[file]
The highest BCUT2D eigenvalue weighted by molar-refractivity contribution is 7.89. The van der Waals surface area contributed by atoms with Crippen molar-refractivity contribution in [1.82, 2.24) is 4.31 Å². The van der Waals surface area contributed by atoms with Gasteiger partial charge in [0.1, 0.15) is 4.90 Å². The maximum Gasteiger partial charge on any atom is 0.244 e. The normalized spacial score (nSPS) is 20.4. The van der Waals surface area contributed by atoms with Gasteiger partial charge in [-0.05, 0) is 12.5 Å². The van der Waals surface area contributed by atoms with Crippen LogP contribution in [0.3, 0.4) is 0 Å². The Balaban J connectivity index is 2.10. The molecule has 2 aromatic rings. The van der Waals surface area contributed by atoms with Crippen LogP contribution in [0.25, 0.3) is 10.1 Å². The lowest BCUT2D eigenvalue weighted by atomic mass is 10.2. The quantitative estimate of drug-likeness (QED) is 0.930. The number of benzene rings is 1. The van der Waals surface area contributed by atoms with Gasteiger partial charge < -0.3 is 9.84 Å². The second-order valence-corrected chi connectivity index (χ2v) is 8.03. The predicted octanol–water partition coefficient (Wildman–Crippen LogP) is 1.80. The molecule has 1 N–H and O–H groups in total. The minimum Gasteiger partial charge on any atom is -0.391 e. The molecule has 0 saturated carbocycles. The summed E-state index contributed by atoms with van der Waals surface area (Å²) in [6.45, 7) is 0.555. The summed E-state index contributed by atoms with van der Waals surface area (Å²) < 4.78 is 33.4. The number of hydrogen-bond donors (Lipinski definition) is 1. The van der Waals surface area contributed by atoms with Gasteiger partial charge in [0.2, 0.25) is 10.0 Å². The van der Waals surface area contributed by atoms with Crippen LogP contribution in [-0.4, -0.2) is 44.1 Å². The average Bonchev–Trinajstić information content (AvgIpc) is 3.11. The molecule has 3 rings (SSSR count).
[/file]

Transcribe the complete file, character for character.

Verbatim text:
The highest BCUT2D eigenvalue weighted by molar-refractivity contribution is 7.89. The van der Waals surface area contributed by atoms with Crippen molar-refractivity contribution in [1.82, 2.24) is 4.31 Å². The van der Waals surface area contributed by atoms with Gasteiger partial charge in [0.1, 0.15) is 4.90 Å². The maximum Gasteiger partial charge on any atom is 0.244 e. The normalized spacial score (nSPS) is 20.4. The van der Waals surface area contributed by atoms with Gasteiger partial charge in [-0.05, 0) is 12.5 Å². The van der Waals surface area contributed by atoms with Crippen LogP contribution in [0.3, 0.4) is 0 Å². The Balaban J connectivity index is 2.10. The molecule has 2 aromatic rings. The van der Waals surface area contributed by atoms with Crippen LogP contribution in [0.25, 0.3) is 10.1 Å². The lowest BCUT2D eigenvalue weighted by atomic mass is 10.2. The quantitative estimate of drug-likeness (QED) is 0.930. The number of benzene rings is 1. The van der Waals surface area contributed by atoms with Gasteiger partial charge < -0.3 is 9.84 Å². The second-order valence-corrected chi connectivity index (χ2v) is 8.03. The predicted octanol–water partition coefficient (Wildman–Crippen LogP) is 1.80. The molecule has 1 N–H and O–H groups in total. The minimum Gasteiger partial charge on any atom is -0.391 e. The molecule has 0 saturated carbocycles. The summed E-state index contributed by atoms with van der Waals surface area (Å²) in [6.45, 7) is 0.555. The summed E-state index contributed by atoms with van der Waals surface area (Å²) < 4.78 is 33.4. The number of hydrogen-bond donors (Lipinski definition) is 1. The van der Waals surface area contributed by atoms with Gasteiger partial charge in [0.2, 0.25) is 10.0 Å². The van der Waals surface area contributed by atoms with Crippen LogP contribution in [-0.4, -0.2) is 44.1 Å². The average Bonchev–Trinajstić information content (AvgIpc) is 3.11. The molecule has 3 rings (SSSR count).